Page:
Dornase alpha and exhaled NO in cystic fibrosis

Hartmut Grasemann, Hildegard Lax, Jennifer W. Treseler, Andrew A. Colin

Research output: Contribution to journalArticlepeer-review

22 Scopus citations


Nitric oxide (NO) that is produced within the airways can be measured in the exhaled air. Concentrations of exhaled NO (FENO) are decreased in cystic fibrosis (CF) and, in cross sectional studies, have been shown to be even lower in patients with more advanced pulmonary disease. This may result from retention and metabolisation of NO within viscous airway secretions. Treatment with recombinant human DNase I (dornase alpha) modifies the rheological properties of airway secretions and thereby improves pulmonary function even in young and apparently healthy patients with CF. We studied FENO and pulmonary function in children with CF with little clinical evidence of lung morbidity in a two-year randomized double-blind placebo-controlled study with nebulized dornase alpha. Mean age at enrollment was 8 years (range 6 to 11 years), mean forced vital capacity (FVC) was 112% (range 86 to 133%), and mean forced expiratory volume in one second (FEV 1) was 109% (range 88 to 128%) of predicted values. In five of six (83%) of the dornase alpha treated patients, FENO changed in parallel to changes in pulmonary function tests while no such correlation was observed in any of the eight patients receiving placebo. This difference between treatment groups was statistically significant for both FVC (P = 0.026, Wilcoxon-test) and FEV1 (P = 0.042). These data suggest that FE NO may serve as a surrogate measure for evaluating the effectiveness of interventions that affect airway clearance in CF.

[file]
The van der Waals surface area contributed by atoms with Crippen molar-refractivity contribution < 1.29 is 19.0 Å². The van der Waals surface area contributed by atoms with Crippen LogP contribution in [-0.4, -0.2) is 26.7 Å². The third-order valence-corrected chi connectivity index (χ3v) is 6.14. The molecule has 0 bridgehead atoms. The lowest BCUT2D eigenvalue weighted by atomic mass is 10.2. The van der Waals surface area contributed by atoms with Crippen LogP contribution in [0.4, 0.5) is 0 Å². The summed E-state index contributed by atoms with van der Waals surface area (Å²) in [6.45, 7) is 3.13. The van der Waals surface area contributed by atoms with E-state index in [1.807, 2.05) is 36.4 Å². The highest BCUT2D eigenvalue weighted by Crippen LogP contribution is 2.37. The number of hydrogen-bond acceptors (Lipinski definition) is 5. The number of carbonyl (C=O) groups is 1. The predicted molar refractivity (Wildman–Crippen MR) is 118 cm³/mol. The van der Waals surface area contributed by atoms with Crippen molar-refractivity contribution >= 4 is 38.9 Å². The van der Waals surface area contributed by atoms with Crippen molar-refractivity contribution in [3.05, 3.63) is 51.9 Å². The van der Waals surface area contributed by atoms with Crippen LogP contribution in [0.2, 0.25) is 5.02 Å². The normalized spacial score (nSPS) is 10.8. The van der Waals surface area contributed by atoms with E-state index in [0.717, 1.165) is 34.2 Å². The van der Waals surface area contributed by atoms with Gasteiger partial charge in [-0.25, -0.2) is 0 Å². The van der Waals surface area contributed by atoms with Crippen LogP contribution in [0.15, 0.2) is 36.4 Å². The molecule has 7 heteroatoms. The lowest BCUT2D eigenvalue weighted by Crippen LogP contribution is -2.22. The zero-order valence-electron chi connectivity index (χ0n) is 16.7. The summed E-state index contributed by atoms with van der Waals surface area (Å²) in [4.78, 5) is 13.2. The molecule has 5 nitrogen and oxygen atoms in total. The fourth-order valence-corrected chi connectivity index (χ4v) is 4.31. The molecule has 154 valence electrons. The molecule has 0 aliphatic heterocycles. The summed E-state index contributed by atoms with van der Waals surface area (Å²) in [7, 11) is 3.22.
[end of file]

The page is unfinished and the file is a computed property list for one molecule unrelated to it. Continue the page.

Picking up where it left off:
Original languageEnglish (US)
Pages (from-to)379-385
Number of pages7
JournalPediatric pulmonology
Issue number5
StatePublished - Nov 2004
Externally publishedYes


  • Children
  • Cystic fibrosis
  • Dornase alpha
  • Long term follow-up
  • Nitric oxide
  • NO
  • Pulmozyme

ASJC Scopus subject areas

  • Pediatrics, Perinatology, and Child Health
  • Pulmonary and Respiratory Medicine


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